La Sauceda- part one (history is subjective)

La Sauceda is a tiny village in the hills of Cádiz that was bombed and then abandoned during the civil war.  It has since been partially restored for rural tourism.  The rebuilt houses are simple stone boxes.  Amenities include four walls, a roof and a chimney.  Their charm lies in their location;  an idyllic valley tucked in the heart of Los Alcornocales Park and a kilometer from the nearest road.  This type of isolation is difficult to find in Spain.

The restored cabins  look like this,

but most are gently blending back into the landscape.

Because of La Sauceda’s isolation, it was the perfect hideout for thieves and revolutionaries.  According to many sources, during the civil war of 1936-1939 it was bombed by the Germans on behalf of Franco although the village just a speck of dust on the map.   Our historian friends claim this isn’t true.   So is the history of the Spanish civil war; depending on the political party of the source’s author, the facts vary.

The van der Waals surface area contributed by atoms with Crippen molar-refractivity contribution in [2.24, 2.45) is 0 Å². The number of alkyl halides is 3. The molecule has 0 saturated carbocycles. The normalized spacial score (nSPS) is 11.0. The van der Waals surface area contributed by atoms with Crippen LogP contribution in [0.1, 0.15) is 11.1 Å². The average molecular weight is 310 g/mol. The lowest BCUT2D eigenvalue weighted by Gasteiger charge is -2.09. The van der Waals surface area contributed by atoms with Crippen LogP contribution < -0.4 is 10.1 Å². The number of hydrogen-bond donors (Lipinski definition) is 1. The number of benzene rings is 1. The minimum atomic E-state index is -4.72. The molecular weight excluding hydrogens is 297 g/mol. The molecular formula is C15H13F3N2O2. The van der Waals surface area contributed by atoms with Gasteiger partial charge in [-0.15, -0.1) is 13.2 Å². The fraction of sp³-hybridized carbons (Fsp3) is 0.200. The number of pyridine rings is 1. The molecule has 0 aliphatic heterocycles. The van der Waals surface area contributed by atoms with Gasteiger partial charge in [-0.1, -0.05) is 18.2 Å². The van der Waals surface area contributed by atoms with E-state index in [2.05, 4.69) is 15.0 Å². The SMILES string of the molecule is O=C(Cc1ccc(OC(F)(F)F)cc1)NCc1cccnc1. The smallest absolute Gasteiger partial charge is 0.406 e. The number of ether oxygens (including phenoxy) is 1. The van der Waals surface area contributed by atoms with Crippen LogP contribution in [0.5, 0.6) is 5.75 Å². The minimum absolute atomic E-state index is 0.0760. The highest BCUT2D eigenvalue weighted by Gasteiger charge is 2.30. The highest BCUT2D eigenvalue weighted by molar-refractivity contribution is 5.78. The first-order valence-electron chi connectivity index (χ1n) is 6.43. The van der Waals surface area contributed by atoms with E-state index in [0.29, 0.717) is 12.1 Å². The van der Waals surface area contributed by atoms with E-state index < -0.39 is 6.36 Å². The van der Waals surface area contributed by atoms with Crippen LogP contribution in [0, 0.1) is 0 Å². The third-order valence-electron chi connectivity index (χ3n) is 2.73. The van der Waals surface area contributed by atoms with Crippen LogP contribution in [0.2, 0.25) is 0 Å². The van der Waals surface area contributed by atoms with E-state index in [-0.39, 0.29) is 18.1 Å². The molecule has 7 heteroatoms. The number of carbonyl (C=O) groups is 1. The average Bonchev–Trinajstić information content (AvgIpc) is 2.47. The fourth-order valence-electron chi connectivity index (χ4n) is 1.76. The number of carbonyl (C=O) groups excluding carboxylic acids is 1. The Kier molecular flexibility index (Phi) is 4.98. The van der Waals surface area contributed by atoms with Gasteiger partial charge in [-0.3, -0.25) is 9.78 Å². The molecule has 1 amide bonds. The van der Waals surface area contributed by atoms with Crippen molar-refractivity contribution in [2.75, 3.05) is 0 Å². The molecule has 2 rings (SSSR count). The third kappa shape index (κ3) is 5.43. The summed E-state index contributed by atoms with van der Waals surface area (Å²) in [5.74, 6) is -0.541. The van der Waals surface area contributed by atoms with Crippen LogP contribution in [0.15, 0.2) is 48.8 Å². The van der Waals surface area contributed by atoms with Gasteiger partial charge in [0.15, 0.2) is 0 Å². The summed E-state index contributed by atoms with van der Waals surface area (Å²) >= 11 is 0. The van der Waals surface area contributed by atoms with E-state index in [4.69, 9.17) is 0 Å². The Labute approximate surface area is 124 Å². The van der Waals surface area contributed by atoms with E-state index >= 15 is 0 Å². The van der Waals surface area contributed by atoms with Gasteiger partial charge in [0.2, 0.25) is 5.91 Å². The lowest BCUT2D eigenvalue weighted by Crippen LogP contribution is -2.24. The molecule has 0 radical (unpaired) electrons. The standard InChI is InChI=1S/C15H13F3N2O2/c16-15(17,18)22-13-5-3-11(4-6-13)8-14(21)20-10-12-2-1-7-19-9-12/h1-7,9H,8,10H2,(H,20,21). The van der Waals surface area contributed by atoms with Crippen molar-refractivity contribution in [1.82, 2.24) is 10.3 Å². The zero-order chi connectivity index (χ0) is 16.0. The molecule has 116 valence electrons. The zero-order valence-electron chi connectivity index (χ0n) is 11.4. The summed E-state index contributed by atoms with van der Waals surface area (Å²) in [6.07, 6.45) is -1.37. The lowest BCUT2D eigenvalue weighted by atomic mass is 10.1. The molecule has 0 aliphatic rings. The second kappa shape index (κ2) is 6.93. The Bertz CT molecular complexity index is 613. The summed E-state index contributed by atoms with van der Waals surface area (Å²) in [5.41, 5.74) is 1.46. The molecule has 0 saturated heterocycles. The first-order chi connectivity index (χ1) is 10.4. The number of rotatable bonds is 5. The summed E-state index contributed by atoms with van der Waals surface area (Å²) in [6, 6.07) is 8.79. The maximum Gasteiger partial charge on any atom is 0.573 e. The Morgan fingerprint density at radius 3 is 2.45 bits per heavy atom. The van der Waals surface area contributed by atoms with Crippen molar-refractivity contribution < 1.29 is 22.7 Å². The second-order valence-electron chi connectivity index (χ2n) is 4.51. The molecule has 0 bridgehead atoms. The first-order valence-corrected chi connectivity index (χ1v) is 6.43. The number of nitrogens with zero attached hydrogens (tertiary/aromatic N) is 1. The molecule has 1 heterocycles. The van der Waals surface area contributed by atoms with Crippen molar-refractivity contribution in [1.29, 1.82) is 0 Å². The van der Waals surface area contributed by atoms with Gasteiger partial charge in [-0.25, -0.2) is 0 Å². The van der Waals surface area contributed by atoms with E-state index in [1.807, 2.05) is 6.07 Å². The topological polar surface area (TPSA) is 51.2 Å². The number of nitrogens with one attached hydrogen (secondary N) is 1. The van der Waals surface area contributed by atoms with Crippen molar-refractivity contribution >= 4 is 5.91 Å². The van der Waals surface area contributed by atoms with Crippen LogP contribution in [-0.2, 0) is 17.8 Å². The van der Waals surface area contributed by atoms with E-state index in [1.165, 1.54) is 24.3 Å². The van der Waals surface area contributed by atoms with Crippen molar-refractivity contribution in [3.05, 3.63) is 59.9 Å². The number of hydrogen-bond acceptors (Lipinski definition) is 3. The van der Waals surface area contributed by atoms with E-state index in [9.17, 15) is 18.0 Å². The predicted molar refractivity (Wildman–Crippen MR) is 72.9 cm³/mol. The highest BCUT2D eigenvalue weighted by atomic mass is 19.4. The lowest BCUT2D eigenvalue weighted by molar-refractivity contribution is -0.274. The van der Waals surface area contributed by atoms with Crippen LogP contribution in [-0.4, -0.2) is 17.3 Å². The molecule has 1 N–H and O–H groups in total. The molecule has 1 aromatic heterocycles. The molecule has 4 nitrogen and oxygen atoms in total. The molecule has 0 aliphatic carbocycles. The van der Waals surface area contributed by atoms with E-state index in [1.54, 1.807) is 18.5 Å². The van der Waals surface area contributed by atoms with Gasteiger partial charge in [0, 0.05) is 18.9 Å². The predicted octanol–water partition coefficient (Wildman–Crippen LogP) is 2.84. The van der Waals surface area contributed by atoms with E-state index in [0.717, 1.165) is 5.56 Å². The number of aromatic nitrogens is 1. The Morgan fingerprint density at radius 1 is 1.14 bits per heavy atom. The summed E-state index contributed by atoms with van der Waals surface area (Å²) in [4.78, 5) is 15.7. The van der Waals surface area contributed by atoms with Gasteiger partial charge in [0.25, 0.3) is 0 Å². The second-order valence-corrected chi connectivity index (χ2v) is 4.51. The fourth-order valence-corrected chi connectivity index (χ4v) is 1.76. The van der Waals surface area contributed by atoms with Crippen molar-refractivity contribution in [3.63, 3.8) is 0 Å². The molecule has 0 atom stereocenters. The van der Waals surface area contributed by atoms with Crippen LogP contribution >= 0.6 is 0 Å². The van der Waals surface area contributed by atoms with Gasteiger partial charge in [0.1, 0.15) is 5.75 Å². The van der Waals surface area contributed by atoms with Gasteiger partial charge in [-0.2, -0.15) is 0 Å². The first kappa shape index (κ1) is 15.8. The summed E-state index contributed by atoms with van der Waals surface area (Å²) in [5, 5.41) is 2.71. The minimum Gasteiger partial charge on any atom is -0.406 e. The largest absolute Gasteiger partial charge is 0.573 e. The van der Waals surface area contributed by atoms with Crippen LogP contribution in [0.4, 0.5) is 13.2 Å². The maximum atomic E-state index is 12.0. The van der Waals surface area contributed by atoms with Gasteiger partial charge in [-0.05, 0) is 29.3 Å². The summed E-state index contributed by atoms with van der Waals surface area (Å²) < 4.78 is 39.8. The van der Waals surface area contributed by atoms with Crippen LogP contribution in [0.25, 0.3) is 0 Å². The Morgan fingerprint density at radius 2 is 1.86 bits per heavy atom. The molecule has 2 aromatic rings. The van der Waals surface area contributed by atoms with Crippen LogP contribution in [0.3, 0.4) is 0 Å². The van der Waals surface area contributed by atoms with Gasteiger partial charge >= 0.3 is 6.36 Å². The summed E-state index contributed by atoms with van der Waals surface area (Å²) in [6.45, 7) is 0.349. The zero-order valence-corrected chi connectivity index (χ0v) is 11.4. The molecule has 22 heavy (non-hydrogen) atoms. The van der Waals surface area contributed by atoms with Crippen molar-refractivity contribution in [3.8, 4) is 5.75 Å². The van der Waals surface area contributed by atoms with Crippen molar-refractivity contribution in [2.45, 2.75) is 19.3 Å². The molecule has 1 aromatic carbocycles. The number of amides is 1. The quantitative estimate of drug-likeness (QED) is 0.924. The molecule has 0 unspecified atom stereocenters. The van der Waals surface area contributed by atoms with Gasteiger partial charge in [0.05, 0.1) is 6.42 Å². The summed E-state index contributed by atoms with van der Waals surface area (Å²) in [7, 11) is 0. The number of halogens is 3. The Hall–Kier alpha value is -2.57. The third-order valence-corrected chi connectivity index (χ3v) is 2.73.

What IS always true, even the smallest of villages, full of thieves and heathens, has an impressive church.

The whole valley is lush and blooming after the winter rains.  What a wonderful change from our city apartment life.  Green grass to run in, bugs to catch, rocks to throw;  just the environment a Canadian seeks for her son’s enjoyment.  So where did Yago spend all his time during our visit to La Sauceda?  Playing with the handle of the garbage can.

But we did do some hiking,

to stretch our legs,

and get a little wind in our hair.


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